Saturday, October 13, 2012

Please eat me!

Seemed to call the pumpkin bread I baked yesterday. I grew up with wonderful soft and yellow pumpkin bread, and since I can't get it in the shops, I'll just bake it myself. Now you need to understand that I'm the worst baker in the world. Okay, one of the worst bakers with potential to improve. I've never been a great cake eater, so I never really felt the need to do them myself. The only ones I really love are baked cheesecake, Black Forest cake, and marble cake. Morrisons sells a mean Black Forest cake, and marble cake is really easy to obtain. I found one bakery that does a great cheesecake, but it's not baked.

Recently I was overcome by a desire to have a proper cheesecake, so I set out to do my own. Since I don't own a scale it was a bit of risky task, even though it's easy to make. It was edible, despite not being sweet enough; I just need to add more sugar next time. But the consistency was wonderful and exactly how I remembered it. I'm a bit of a cheesecake connoisseur, me.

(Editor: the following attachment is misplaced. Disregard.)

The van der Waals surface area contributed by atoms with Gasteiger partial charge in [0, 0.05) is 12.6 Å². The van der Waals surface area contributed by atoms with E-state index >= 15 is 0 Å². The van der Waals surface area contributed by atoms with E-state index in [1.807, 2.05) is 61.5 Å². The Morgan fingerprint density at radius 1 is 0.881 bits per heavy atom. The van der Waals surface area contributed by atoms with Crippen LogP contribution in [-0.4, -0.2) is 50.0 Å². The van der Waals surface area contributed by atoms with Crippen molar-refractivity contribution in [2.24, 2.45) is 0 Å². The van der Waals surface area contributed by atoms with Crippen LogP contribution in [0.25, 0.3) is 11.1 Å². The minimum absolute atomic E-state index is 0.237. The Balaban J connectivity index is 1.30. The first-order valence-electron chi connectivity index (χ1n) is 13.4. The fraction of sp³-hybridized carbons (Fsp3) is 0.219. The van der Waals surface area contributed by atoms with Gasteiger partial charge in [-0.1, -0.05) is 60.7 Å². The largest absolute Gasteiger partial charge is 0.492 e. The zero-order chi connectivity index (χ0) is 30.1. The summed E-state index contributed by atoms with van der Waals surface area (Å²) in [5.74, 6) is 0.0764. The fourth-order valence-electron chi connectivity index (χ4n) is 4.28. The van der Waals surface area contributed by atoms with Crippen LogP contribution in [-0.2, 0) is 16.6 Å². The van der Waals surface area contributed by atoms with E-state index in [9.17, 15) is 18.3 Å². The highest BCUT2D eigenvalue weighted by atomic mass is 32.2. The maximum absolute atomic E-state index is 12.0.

I'll bake another one soon, and will post about it, so keep your eyes peeled.

Today, it's the bread I want to celebrate. After I've thrown away another too-wet-batch, I've decided to try using more yeast, and voila, it worked. I wasn't sure it would as it the dough was rather dry, which may be the reason for the bread being more dense, but it's tasty nevertheless. I'm sure next time I'll get it right.

Here's what I used:

The flesh (pureed) of a carving pumpkin (others may be better for colour)
Plain flour (about 500grams)
Melted butter
Salt (roughly a teaspoon)
Fruit sugar (roughly three tablespoons)
Dried active yeast (about a tablespoon)
A bit of milk
One whole egg
The zest of half an orange

Mix all ingredients, then knead until the dough is dry and doesn't stick to your fingers anymore. (about 5 minutes) Put in a bowl, cover with clingfilm and let it rise in a warm place for 30 minutes.
Then knead again for about 2 minutes and put in the form you want to use for baking. Let it rest in warm place for another 20 minutes. Then bake for about 35 to 40 minutes. You need to adjust the baking time to the size. As I said, I don't really measure and do things by eye/feeling.
The bread is ready when it has risen considerably and is golden brown. To check stab a knife into it; if it comes out dryly, you should be safe.

I love eating it with salami or cheese, but it goes with anything really.

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